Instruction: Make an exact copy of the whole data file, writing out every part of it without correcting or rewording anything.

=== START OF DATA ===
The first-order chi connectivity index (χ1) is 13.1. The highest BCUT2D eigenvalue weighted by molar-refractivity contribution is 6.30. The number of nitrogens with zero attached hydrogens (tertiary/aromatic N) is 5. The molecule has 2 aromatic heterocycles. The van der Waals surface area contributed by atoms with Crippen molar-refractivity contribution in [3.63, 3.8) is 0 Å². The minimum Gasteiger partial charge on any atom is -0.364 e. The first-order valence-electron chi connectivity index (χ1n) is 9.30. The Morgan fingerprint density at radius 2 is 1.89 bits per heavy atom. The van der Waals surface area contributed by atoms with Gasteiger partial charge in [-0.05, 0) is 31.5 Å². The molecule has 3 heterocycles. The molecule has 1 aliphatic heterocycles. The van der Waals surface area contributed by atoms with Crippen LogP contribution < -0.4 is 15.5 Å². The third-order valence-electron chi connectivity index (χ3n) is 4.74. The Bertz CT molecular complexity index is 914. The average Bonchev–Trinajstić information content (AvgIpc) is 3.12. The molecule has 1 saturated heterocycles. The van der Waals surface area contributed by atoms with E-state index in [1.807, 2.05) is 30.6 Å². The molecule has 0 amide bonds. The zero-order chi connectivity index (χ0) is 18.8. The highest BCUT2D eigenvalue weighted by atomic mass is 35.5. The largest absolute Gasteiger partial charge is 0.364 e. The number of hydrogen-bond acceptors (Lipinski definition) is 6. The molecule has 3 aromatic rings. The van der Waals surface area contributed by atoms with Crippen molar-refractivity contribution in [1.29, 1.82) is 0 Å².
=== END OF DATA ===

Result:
The first-order chi connectivity index (χ1) is 13.1. The highest BCUT2D eigenvalue weighted by molar-refractivity contribution is 6.30. The number of nitrogens with zero attached hydrogens (tertiary/aromatic N) is 5. The molecule has 2 aromatic heterocycles. The van der Waals surface area contributed by atoms with Crippen molar-refractivity contribution in [3.63, 3.8) is 0 Å². The minimum Gasteiger partial charge on any atom is -0.364 e. The first-order valence-electron chi connectivity index (χ1n) is 9.30. The Morgan fingerprint density at radius 2 is 1.89 bits per heavy atom. The van der Waals surface area contributed by atoms with Gasteiger partial charge in [-0.05, 0) is 31.5 Å². The molecule has 3 heterocycles. The molecule has 1 aliphatic heterocycles. The van der Waals surface area contributed by atoms with Crippen LogP contribution < -0.4 is 15.5 Å². The third-order valence-electron chi connectivity index (χ3n) is 4.74. The Bertz CT molecular complexity index is 914. The average Bonchev–Trinajstić information content (AvgIpc) is 3.12. The molecule has 1 saturated heterocycles. The van der Waals surface area contributed by atoms with E-state index in [1.807, 2.05) is 30.6 Å². The molecule has 0 amide bonds. The zero-order chi connectivity index (χ0) is 18.8. The highest BCUT2D eigenvalue weighted by atomic mass is 35.5. The largest absolute Gasteiger partial charge is 0.364 e. The number of hydrogen-bond acceptors (Lipinski definition) is 6. The molecule has 3 aromatic rings. The van der Waals surface area contributed by atoms with Crippen molar-refractivity contribution in [1.29, 1.82) is 0 Å².